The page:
Reading: Long After Midnight at the El Niño Bien by Brian Winter
For some time now the idea has been swirling around in my brain that Argentina is a country poorly served by the travel literature. There are of course the usual plethora of Lonely Planet guides influencing the movements of gringo visitors through the country. That's not what I'm referring to. Such books have become tired caricatures of themselves, and lately I have more than once caught myself using them for guidance on precisely where not to go, in hopes of avoiding the backpacker hordes. No, what I mean is that I've been searching in vain for a travelogue that lays bare the soul of the vast Argentine nation. After all, Chile, a much smaller and narrower strip of land to the west of the Andes, has one in Sarah Wheeler's excellent Travels in a Thin Country. Tales of Argentina do fill most of In Patagonia, indubitably one of the towering skyscrapers of the genre, but Bruce Chatwin's account rarely ranges farther afield than the boggy wastelands of the remote deep south. It is no more a book about Argentina than an account of frontier life in Alaska could encapsulate life in the United States. What's more, as I've already pointed out, there are scarcely any Argentines to be found between its covers.
I'm still looking, even if Brian Winter makes a gaucho's stab in the right direction with his Long After Midnight at the El Niño Bien. This account of learning to dance the tango in the wee hours of the morning is resolutely focused on Buenos Aires, a city that resembles New York in the sense that, as Winter says, it ought really to be a completely separate country from the rest of Argentina. Nonetheless, both the tango and gaucho culture are right up there with Malbec on the list of things most foreigners would identify as essentially Argentine, and Long After Midnight does a decent job with each. The book is less convincing at forging a link between the two. When he asks where the dance comes from, Winter stirs up an ancient, troublesome debate amongst the group of cronies he frequents in the milongas, as tango halls are known. He apparently sides with "El Dandy," who attributes the origins of the tango to the gauchos, but I say apparently only because the opposing theories are never outlined with comparable clarity. (Winter's posse, always happy to be stood a round by the young Reuters Argentina financial correspondent, are referred to throughout by nicknames like El Tigre, El Chino and El Griego, and for me none of them really emerged from behind these masks of anonymity to become individual characters.)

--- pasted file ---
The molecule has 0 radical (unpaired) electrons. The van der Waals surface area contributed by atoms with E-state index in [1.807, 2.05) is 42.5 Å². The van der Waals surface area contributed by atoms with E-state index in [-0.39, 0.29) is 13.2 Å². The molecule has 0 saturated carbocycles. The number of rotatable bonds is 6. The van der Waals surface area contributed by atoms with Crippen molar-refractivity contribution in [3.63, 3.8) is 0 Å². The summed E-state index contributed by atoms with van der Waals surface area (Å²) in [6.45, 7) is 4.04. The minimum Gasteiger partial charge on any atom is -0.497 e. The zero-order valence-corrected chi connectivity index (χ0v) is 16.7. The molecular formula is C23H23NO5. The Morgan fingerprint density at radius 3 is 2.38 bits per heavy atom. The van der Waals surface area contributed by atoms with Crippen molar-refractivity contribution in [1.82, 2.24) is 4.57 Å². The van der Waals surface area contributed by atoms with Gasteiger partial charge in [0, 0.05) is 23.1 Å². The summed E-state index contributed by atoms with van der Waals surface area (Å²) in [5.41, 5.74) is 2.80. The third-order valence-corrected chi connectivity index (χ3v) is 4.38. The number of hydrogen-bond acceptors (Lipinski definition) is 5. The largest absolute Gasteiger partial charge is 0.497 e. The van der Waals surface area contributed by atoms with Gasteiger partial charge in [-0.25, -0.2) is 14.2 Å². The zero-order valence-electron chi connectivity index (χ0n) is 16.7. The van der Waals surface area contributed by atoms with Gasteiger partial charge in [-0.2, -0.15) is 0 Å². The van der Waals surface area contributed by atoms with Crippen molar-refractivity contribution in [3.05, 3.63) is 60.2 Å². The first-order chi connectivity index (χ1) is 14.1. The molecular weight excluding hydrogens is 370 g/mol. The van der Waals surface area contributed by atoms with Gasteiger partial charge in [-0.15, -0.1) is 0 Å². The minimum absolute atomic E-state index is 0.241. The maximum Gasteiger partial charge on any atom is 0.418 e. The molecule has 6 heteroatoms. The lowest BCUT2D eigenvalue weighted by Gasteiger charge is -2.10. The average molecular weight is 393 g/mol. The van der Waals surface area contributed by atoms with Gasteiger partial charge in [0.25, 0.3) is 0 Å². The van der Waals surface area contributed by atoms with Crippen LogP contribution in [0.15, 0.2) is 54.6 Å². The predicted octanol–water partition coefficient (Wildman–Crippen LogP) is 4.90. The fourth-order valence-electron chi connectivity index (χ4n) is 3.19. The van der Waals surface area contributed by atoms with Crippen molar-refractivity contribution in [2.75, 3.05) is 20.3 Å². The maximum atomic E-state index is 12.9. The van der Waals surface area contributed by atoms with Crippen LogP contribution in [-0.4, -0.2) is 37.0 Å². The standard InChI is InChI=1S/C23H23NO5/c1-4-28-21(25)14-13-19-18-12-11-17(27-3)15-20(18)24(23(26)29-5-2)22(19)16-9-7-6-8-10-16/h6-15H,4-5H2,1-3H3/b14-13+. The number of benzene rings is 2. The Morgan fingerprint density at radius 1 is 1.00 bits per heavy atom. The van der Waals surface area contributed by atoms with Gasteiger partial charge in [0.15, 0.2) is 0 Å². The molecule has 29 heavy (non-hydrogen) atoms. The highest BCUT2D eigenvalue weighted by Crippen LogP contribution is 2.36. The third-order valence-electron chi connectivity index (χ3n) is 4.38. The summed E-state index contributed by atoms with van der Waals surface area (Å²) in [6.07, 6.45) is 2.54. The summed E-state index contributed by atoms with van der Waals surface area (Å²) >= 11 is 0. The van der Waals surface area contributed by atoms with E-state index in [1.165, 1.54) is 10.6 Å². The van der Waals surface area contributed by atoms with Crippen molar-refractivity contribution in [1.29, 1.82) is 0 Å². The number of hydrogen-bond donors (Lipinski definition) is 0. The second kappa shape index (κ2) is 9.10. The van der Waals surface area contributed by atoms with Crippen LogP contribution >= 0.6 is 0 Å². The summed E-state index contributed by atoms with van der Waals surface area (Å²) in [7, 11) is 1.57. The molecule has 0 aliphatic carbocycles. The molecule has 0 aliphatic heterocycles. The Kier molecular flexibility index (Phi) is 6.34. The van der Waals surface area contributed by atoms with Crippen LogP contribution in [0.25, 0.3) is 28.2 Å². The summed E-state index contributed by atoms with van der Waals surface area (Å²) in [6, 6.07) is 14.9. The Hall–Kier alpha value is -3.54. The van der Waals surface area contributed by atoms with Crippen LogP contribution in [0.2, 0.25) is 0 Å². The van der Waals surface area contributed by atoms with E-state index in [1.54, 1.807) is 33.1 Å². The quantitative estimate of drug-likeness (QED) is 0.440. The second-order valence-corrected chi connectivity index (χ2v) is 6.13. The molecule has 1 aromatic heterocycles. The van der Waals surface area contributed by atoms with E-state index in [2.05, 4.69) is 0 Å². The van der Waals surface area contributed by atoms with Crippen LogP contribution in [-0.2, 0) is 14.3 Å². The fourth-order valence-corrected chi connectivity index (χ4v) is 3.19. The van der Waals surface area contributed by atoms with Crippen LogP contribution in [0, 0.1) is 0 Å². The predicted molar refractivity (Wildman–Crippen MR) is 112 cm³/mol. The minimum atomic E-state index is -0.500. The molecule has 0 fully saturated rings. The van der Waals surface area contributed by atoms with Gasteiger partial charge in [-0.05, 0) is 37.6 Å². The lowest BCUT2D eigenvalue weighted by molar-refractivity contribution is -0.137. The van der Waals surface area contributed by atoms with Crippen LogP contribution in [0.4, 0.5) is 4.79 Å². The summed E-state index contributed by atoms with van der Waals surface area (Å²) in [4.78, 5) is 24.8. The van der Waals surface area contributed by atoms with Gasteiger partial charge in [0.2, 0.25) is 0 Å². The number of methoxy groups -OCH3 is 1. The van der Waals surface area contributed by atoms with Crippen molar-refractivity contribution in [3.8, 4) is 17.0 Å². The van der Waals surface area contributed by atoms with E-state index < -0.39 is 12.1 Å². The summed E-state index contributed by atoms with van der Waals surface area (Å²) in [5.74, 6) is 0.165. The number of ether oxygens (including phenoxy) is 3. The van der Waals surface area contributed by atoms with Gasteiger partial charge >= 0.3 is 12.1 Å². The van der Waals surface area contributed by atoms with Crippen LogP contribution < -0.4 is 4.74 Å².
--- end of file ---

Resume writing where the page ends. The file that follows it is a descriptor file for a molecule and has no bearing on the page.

Mi Buenos Aires, Querido
Winter makes a lot of jokes early in the book about learning to tango in order to meet women and relieve his lonely life in a distant city. He then falls in love with his tango teacher, something he cops to as a major cliché, but it is a savagely unrequited love affair that goes nowhere, and it ultimately feels a bit contrived, a convenient bit of plot paste to glue his milonga adventures together. There are lovely moments of self-deprecation here, however, as when Brian believes his foxy instructress has given him a unique whispered invitation to meet up after class for some serious partnering. Arriving at the dance he discovers only a table full of clumsy dweebs from every corner of the planet, a sort of kaffeeklatsch made up from the lovely Mariela's client list. It's my belief that making fun of oneself is the most effective route to humor in travel writing, and Winter comes up with some zingers. I particularly liked the opening to his epilogue: After I left Buenos Aires, I spent a year living in Mexico City, where I was the most grotesque creature imaginable--a Texan with an Argentine accent. I wore too many sweaters, I couldn't hold my tequila, I insisted on saying ciao instead of adios, and I had a strong urge to kiss everyone I met on the cheek, including men.
Winter dips into Argentine history, giving us Perón and populism, but he glances over the dictadura's more recent decades of horror, which he argues were less fertile ground for the tango. This is unfortunately akin to ignoring the holocaust in a consideration of the two Germanies, circa 1960. He argues that "the parallels between the fortunes of the tango and Argentine politics throughout history are truly striking," and goes on to say that the dark and melancholic tango "rose to prominence amid a time of prosperity almost unprecedented in the world; and then it nearly disappeared during the country's darkest hour." It is an elegant thought, but one which Winter promptly contradicts on the very next page, when he notes that between 2000 and 2004, "the worst years of the Argentine crisis...the number of milongas in Buenos Aires doubled."
A poster in front of the Casa Rosada demands justice
It is cruel but irresistible to point out that Winter, the Reuters financial correspondent covering one of the largest economic meltdowns of all time (at least prior to the United States of the last two years), demonstrates his perfect qualifications for a subsequent job as deputy foreign editor at USA Today when he opts to abandon the "astonishing sight" of thousands of demonstrators banging on pots and pans at 4 o'clock in the morning in the grand plaza in front of Argentina's Casa Rosada, the pink white house. Caught up in history, he succumbs to peer pressure and rushes off with his milongüero cohorts to visit a whorehouse.
Demonstration? There's a football game on...